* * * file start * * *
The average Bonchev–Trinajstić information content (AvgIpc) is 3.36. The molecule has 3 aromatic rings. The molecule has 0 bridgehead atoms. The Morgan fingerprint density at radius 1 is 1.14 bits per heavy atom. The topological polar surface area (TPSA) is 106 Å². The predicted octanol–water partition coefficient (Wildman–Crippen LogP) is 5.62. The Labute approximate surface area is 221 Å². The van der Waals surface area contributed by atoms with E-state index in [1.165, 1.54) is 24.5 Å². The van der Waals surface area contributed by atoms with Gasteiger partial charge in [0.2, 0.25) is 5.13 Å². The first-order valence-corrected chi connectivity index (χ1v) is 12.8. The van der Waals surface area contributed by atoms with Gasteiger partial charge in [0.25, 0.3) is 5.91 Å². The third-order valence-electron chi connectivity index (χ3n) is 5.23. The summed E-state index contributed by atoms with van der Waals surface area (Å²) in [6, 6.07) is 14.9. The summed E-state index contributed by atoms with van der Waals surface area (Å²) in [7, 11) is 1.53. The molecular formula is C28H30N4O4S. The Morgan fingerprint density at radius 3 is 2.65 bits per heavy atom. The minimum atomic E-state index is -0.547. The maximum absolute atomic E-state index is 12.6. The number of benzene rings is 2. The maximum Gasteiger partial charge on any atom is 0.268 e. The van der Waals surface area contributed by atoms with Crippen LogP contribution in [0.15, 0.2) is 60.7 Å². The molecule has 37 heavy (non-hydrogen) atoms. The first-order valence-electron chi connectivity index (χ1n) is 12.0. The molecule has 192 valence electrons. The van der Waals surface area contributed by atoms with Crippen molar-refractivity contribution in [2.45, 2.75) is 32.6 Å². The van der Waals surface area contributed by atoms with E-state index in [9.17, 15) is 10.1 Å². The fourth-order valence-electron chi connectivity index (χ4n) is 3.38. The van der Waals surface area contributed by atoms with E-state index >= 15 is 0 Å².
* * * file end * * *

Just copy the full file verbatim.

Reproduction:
The average Bonchev–Trinajstić information content (AvgIpc) is 3.36. The molecule has 3 aromatic rings. The molecule has 0 bridgehead atoms. The Morgan fingerprint density at radius 1 is 1.14 bits per heavy atom. The topological polar surface area (TPSA) is 106 Å². The predicted octanol–water partition coefficient (Wildman–Crippen LogP) is 5.62. The Labute approximate surface area is 221 Å². The van der Waals surface area contributed by atoms with E-state index in [1.165, 1.54) is 24.5 Å². The van der Waals surface area contributed by atoms with Gasteiger partial charge in [0.2, 0.25) is 5.13 Å². The first-order valence-corrected chi connectivity index (χ1v) is 12.8. The van der Waals surface area contributed by atoms with Gasteiger partial charge in [0.25, 0.3) is 5.91 Å². The third-order valence-electron chi connectivity index (χ3n) is 5.23. The summed E-state index contributed by atoms with van der Waals surface area (Å²) in [6, 6.07) is 14.9. The summed E-state index contributed by atoms with van der Waals surface area (Å²) in [7, 11) is 1.53. The molecular formula is C28H30N4O4S. The Morgan fingerprint density at radius 3 is 2.65 bits per heavy atom. The minimum atomic E-state index is -0.547. The maximum absolute atomic E-state index is 12.6. The number of benzene rings is 2. The maximum Gasteiger partial charge on any atom is 0.268 e. The van der Waals surface area contributed by atoms with Crippen LogP contribution in [0.15, 0.2) is 60.7 Å². The molecule has 37 heavy (non-hydrogen) atoms. The first-order valence-electron chi connectivity index (χ1n) is 12.0. The molecule has 192 valence electrons. The van der Waals surface area contributed by atoms with Crippen molar-refractivity contribution in [2.45, 2.75) is 32.6 Å². The van der Waals surface area contributed by atoms with E-state index in [9.17, 15) is 10.1 Å². The fourth-order valence-electron chi connectivity index (χ4n) is 3.38. The van der Waals surface area contributed by atoms with E-state index >= 15 is 0 Å².